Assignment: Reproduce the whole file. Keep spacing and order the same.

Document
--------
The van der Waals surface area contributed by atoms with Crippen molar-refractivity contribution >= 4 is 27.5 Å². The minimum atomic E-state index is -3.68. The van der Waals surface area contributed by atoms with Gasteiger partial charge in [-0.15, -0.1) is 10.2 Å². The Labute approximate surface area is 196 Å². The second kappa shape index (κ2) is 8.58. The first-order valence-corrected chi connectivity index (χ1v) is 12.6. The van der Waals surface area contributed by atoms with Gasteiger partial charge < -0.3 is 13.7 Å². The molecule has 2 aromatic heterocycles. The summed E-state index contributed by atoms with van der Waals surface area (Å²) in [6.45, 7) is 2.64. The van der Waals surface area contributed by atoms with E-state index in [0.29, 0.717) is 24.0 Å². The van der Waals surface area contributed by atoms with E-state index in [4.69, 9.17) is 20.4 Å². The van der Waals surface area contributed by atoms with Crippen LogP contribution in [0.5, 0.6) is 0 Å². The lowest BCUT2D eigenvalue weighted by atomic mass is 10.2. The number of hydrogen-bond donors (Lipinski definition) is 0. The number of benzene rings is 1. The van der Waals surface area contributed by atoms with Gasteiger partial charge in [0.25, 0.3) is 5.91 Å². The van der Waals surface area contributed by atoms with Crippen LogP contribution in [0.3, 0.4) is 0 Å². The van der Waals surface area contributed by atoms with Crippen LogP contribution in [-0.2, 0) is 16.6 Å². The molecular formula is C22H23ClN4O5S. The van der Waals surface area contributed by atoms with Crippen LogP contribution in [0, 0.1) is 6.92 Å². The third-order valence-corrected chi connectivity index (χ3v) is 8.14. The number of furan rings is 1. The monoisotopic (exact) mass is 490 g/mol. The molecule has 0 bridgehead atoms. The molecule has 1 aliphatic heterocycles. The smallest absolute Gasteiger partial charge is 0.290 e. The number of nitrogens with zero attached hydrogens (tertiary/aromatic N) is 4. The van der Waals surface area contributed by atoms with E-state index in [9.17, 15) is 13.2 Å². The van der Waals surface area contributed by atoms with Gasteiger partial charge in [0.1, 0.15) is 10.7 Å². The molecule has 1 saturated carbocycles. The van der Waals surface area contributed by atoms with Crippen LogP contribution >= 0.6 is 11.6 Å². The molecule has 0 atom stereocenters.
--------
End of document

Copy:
The van der Waals surface area contributed by atoms with Crippen molar-refractivity contribution >= 4 is 27.5 Å². The minimum atomic E-state index is -3.68. The van der Waals surface area contributed by atoms with Gasteiger partial charge in [-0.15, -0.1) is 10.2 Å². The Labute approximate surface area is 196 Å². The second kappa shape index (κ2) is 8.58. The first-order valence-corrected chi connectivity index (χ1v) is 12.6. The van der Waals surface area contributed by atoms with Gasteiger partial charge < -0.3 is 13.7 Å². The molecule has 2 aromatic heterocycles. The summed E-state index contributed by atoms with van der Waals surface area (Å²) in [6.45, 7) is 2.64. The van der Waals surface area contributed by atoms with E-state index in [0.29, 0.717) is 24.0 Å². The van der Waals surface area contributed by atoms with E-state index in [4.69, 9.17) is 20.4 Å². The van der Waals surface area contributed by atoms with Crippen LogP contribution in [0.5, 0.6) is 0 Å². The lowest BCUT2D eigenvalue weighted by atomic mass is 10.2. The number of hydrogen-bond donors (Lipinski definition) is 0. The number of benzene rings is 1. The van der Waals surface area contributed by atoms with Gasteiger partial charge in [0.25, 0.3) is 5.91 Å². The van der Waals surface area contributed by atoms with Crippen LogP contribution in [0.3, 0.4) is 0 Å². The van der Waals surface area contributed by atoms with Crippen LogP contribution in [-0.2, 0) is 16.6 Å². The molecular formula is C22H23ClN4O5S. The van der Waals surface area contributed by atoms with Crippen LogP contribution in [0, 0.1) is 6.92 Å². The third-order valence-corrected chi connectivity index (χ3v) is 8.14. The number of furan rings is 1. The monoisotopic (exact) mass is 490 g/mol. The molecule has 0 bridgehead atoms. The molecule has 1 aliphatic heterocycles. The smallest absolute Gasteiger partial charge is 0.290 e. The number of nitrogens with zero attached hydrogens (tertiary/aromatic N) is 4. The van der Waals surface area contributed by atoms with E-state index in [9.17, 15) is 13.2 Å². The van der Waals surface area contributed by atoms with Gasteiger partial charge in [0.1, 0.15) is 10.7 Å². The molecule has 1 saturated carbocycles. The van der Waals surface area contributed by atoms with Crippen LogP contribution >= 0.6 is 11.6 Å². The molecule has 0 atom stereocenters.